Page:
I have heard it said that we should stick to the old Hymns because they have stood the test of time. Well, there is an aspect of that which is 100% true. Certainly we shouldn't throw them in the trash because they are in fact songs that have survived, in some cases, for hundreds of years. That means that over time the bad ones have been weeded out, either because they just didn't work as songs, or because they weren't really Biblical and such things as that. The fact is that the Old Hymns were new once too, and if they hadn't been tried out back then, they wouldn't be around today.

I guess my point is this: is it possible that some of the new songs don't stand up to the quality of the old ones? Absolutely, but those that aren't up to it will be weeded out over time, and should the Lord tarry for another three or four hundred years those of our new songs today that do stand the test of time will be the old songs, and some people will only want to sing them and will resist the new songs of that era. This is one of those issues that will never end... until the end.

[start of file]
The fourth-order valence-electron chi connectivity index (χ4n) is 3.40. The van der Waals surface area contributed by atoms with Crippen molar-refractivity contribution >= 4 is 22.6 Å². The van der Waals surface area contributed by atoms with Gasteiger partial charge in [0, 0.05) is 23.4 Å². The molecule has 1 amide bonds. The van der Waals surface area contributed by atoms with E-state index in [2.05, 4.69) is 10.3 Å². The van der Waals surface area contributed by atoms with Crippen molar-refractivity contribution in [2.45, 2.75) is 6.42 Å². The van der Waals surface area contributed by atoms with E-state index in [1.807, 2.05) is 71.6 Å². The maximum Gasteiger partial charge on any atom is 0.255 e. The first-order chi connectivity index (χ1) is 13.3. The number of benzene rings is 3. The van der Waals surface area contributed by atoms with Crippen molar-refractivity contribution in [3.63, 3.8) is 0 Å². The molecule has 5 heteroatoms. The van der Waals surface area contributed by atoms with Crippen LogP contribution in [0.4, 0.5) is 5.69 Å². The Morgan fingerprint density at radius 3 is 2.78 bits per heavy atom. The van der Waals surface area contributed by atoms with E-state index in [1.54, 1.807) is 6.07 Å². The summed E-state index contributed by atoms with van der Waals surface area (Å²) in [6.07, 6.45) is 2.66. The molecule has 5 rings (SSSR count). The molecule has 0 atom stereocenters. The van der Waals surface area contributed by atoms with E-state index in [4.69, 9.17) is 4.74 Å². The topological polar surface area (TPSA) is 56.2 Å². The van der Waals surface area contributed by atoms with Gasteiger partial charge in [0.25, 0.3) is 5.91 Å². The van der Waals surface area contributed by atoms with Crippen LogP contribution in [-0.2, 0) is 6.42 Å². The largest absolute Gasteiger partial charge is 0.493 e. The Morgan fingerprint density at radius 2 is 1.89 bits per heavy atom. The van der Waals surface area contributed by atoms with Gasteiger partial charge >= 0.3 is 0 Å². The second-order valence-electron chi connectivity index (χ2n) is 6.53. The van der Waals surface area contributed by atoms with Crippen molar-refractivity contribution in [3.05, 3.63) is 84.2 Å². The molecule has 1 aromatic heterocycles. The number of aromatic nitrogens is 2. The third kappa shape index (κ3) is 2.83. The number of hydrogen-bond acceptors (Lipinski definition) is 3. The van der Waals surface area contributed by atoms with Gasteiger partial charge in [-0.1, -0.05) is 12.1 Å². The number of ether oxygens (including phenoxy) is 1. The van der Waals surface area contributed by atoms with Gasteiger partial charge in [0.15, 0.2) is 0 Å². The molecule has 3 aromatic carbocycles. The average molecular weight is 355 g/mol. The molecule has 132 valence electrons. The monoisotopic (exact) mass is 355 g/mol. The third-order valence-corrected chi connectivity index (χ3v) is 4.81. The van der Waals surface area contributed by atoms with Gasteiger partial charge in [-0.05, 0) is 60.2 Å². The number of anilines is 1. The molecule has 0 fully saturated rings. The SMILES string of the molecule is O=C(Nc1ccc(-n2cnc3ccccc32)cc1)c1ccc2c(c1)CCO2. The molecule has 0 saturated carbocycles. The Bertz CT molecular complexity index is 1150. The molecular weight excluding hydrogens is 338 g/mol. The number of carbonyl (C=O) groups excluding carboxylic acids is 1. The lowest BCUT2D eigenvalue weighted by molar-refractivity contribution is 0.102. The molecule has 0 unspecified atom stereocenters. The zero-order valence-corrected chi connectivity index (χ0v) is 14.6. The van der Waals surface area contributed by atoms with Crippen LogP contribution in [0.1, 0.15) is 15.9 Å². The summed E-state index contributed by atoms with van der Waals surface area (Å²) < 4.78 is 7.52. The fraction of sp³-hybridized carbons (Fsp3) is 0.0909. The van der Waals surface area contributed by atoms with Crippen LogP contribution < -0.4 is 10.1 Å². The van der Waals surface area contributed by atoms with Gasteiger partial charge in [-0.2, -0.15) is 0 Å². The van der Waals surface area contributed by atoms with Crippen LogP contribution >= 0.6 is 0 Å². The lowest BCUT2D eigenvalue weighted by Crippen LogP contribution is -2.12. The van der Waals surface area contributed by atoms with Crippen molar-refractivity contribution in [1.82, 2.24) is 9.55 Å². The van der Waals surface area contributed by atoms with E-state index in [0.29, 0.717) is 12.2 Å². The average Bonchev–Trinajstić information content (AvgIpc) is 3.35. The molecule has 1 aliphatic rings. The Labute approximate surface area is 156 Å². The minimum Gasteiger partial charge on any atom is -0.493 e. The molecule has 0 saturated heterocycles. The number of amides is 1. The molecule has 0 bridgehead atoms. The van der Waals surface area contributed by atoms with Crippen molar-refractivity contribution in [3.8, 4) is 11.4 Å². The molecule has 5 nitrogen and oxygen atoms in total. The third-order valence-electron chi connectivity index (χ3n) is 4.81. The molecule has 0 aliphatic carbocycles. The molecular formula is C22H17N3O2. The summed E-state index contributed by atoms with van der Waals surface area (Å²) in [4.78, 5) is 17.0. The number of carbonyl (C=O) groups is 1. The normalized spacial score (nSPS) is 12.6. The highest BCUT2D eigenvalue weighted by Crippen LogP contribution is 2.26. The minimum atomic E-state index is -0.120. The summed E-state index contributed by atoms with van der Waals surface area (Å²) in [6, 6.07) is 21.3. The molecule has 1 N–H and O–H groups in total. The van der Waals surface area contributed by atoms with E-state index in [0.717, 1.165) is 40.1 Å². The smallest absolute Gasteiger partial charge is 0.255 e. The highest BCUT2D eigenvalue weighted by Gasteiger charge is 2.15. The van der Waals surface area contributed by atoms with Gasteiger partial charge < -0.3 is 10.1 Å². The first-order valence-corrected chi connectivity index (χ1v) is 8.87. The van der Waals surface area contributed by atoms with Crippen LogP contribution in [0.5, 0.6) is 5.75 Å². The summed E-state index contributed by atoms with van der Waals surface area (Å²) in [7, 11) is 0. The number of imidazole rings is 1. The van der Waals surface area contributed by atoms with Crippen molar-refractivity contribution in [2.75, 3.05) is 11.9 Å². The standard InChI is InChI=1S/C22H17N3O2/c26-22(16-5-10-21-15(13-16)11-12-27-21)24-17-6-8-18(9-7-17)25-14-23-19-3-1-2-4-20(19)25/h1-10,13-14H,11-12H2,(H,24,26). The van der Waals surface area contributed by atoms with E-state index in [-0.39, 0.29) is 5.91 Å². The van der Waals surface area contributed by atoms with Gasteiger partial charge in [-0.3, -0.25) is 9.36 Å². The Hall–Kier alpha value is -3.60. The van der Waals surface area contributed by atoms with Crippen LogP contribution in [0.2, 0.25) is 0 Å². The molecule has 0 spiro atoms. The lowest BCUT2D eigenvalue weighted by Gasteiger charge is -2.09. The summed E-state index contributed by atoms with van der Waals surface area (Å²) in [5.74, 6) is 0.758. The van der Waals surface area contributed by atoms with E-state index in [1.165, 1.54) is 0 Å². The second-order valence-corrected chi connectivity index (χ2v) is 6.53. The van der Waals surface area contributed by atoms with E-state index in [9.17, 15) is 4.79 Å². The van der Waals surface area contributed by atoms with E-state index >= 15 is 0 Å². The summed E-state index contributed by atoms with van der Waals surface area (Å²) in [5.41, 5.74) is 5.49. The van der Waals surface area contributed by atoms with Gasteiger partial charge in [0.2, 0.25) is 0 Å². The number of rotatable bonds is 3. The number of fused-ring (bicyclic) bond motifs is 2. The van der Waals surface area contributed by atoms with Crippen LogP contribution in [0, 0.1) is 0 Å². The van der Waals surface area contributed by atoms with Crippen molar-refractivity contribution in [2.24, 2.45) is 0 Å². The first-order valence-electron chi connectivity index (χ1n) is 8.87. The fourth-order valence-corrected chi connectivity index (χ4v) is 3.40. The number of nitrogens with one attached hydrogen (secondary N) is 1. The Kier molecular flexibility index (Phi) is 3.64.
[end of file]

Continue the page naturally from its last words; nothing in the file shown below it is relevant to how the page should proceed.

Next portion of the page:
(Sorry Gary, I did it again, my comment is longer than the original post.)

Anonymous said...

Thanks for saying what you did. I completely agree with you in it all. I, at one time, not too long ago, fell into that "legalistic progressivists." I had to realize that I was no better than the person who judged me for worshipping with a 4 piece band instead of an 40 piece orchestra. Getting down to it... I agree... Worship is worship, truth is truth. My "goal" in leading is for the heart to meet truth through worship in whatever style, form, arrangement, or sound and respond accordingly...reckless abandonment to our Savior. Hope that makes sense. Miss ya man!

Chad N. Zueck said...